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Indian Economy

National Financial Reporting Authority

  • 16 Nov 2018
  • 7 min read

The Ministry of Corporate Affairs has notified rules determining the jurisdiction, powers, function and duties of the National Financial Reporting Authority (NFRA).

  • The Companies Act, 2013 provided for the creation of a National Financial Reporting Authority.
  • Earlier, the Union Cabinet on March 1, 2018 approved the creation of a National Financial Reporting Authority (NFRA) as an independent regulator for the auditing profession, in an attempt to tighten regulatory oversight over chartered accountants and plug loopholes.

Background

  • The need for establishing NFRA was felt in the wake of accounting scams and to establish an independent regulator for enforcement of auditing standards and ensuring the quality of audits.
  • Section 132 of the Companies Act 2013 gives the central government the power to set up such an authority.
  • A Parliamentary Standing Committee had also recommended that the National Advisory Committee on Accounting Standards be institutionalized by setting up an NFRA.
  • At present, Institute of Chartered Accountants of India (ICAI) is the auditing regulator. ICAI plays the advisory role with respect to accounting and auditing standards and policies.
  • Setting up the NFRA indicates, to an extent, the lack of trust in ICAI to effectively address malpractices associated with accounting and auditing profession.
  • The current regulator ICAI is against setting up of NFRA. ICAI is of the view that NFRA should not be given the power of investigation as the ICAI is doing the same work. Also, the multiplicity of regulators will not serve any purpose as steps suggested by the government for NFRA are already being undertaken by the institute.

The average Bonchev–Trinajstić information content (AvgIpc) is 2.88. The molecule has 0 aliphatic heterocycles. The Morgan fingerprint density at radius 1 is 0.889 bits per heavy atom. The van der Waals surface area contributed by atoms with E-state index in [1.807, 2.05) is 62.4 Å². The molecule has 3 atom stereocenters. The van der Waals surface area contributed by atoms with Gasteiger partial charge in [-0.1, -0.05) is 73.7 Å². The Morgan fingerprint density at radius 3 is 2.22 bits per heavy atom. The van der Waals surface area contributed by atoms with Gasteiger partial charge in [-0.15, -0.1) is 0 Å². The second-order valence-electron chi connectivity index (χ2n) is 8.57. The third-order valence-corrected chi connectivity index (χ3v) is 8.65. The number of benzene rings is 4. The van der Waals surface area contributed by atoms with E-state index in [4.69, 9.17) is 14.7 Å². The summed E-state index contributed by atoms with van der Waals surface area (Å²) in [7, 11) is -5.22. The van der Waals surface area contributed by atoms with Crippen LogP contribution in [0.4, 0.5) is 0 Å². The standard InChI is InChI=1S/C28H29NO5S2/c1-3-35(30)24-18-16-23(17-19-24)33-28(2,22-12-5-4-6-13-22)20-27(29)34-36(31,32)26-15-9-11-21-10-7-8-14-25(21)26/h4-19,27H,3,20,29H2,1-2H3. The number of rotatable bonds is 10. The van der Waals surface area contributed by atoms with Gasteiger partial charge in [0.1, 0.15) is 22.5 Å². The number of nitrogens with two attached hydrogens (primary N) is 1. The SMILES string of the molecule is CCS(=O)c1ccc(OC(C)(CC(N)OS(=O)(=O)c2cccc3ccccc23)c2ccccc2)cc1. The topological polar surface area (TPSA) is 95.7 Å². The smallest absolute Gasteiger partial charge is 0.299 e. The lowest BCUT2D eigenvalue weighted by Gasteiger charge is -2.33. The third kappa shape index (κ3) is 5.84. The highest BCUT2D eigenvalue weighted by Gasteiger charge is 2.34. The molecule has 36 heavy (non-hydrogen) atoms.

Institute of Chartered Accountants of India

  • The Institute of Chartered Accountants of India (ICAI) is a statutory body.
  • It was established by The Chartered Accountants Act, 1949.
  • The Institute functions under the administrative control of the Ministry of Corporate Affairs.
  • It is aimed at regulating the profession of Chartered Accountancy in the country.

Key points

  • NFRA will oversee the quality of service and undertake investigation of the auditors of listed entities; unlisted entities with paid-up capital of not less than ₹500 crore or annual turnover of over ₹1,000 crore or those having aggregate loans, debentures or deposits of not less than ₹500 crore as of March 31 of the preceding financial year. While ICAI retains jurisdiction of small listed companies.
  • The NFRA will also have oversight over auditors of banks, insurers, electricity firms and also those body corporates referred to it by the Centre.
  • It will investigate matters, either suo moto or on a reference made to it by the Central Government, of professional misconduct by chartered accountants (CA) or CA firms, impose penalty and debar the CA or CA firm for up to 10 years.